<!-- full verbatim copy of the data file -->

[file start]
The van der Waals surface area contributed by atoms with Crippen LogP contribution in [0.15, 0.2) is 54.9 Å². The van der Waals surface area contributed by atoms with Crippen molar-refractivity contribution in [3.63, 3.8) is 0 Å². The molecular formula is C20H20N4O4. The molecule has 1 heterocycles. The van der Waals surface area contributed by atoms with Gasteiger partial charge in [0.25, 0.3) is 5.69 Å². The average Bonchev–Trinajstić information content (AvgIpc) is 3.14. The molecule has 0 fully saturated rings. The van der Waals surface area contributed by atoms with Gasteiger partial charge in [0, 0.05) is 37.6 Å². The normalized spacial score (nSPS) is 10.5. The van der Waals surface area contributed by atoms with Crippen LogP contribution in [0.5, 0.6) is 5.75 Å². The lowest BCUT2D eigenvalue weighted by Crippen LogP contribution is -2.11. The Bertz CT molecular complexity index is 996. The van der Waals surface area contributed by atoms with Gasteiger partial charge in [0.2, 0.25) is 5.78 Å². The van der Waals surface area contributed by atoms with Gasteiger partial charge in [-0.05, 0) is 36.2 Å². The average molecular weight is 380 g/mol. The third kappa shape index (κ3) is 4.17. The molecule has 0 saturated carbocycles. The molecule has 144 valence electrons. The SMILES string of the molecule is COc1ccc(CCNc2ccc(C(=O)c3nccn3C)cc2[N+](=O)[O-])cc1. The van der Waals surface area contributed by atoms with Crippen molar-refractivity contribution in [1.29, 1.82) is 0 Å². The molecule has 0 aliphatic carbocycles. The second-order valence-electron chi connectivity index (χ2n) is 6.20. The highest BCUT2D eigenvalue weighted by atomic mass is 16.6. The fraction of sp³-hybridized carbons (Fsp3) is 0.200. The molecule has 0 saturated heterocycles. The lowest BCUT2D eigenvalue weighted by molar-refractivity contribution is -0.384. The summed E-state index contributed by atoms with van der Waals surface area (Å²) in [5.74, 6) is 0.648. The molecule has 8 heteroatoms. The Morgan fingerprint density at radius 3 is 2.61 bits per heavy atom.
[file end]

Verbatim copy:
The van der Waals surface area contributed by atoms with Crippen LogP contribution in [0.15, 0.2) is 54.9 Å². The van der Waals surface area contributed by atoms with Crippen molar-refractivity contribution in [3.63, 3.8) is 0 Å². The molecular formula is C20H20N4O4. The molecule has 1 heterocycles. The van der Waals surface area contributed by atoms with Gasteiger partial charge in [0.25, 0.3) is 5.69 Å². The average Bonchev–Trinajstić information content (AvgIpc) is 3.14. The molecule has 0 fully saturated rings. The van der Waals surface area contributed by atoms with Gasteiger partial charge in [0, 0.05) is 37.6 Å². The normalized spacial score (nSPS) is 10.5. The van der Waals surface area contributed by atoms with Crippen LogP contribution in [0.5, 0.6) is 5.75 Å². The lowest BCUT2D eigenvalue weighted by Crippen LogP contribution is -2.11. The Bertz CT molecular complexity index is 996. The van der Waals surface area contributed by atoms with Gasteiger partial charge in [0.2, 0.25) is 5.78 Å². The van der Waals surface area contributed by atoms with Gasteiger partial charge in [-0.05, 0) is 36.2 Å². The average molecular weight is 380 g/mol. The third kappa shape index (κ3) is 4.17. The molecule has 0 saturated carbocycles. The molecule has 144 valence electrons. The SMILES string of the molecule is COc1ccc(CCNc2ccc(C(=O)c3nccn3C)cc2[N+](=O)[O-])cc1. The van der Waals surface area contributed by atoms with Crippen molar-refractivity contribution in [1.29, 1.82) is 0 Å². The molecule has 0 aliphatic carbocycles. The second-order valence-electron chi connectivity index (χ2n) is 6.20. The highest BCUT2D eigenvalue weighted by atomic mass is 16.6. The fraction of sp³-hybridized carbons (Fsp3) is 0.200. The molecule has 0 saturated heterocycles. The lowest BCUT2D eigenvalue weighted by molar-refractivity contribution is -0.384. The summed E-state index contributed by atoms with van der Waals surface area (Å²) in [5.74, 6) is 0.648. The molecule has 8 heteroatoms. The Morgan fingerprint density at radius 3 is 2.61 bits per heavy atom.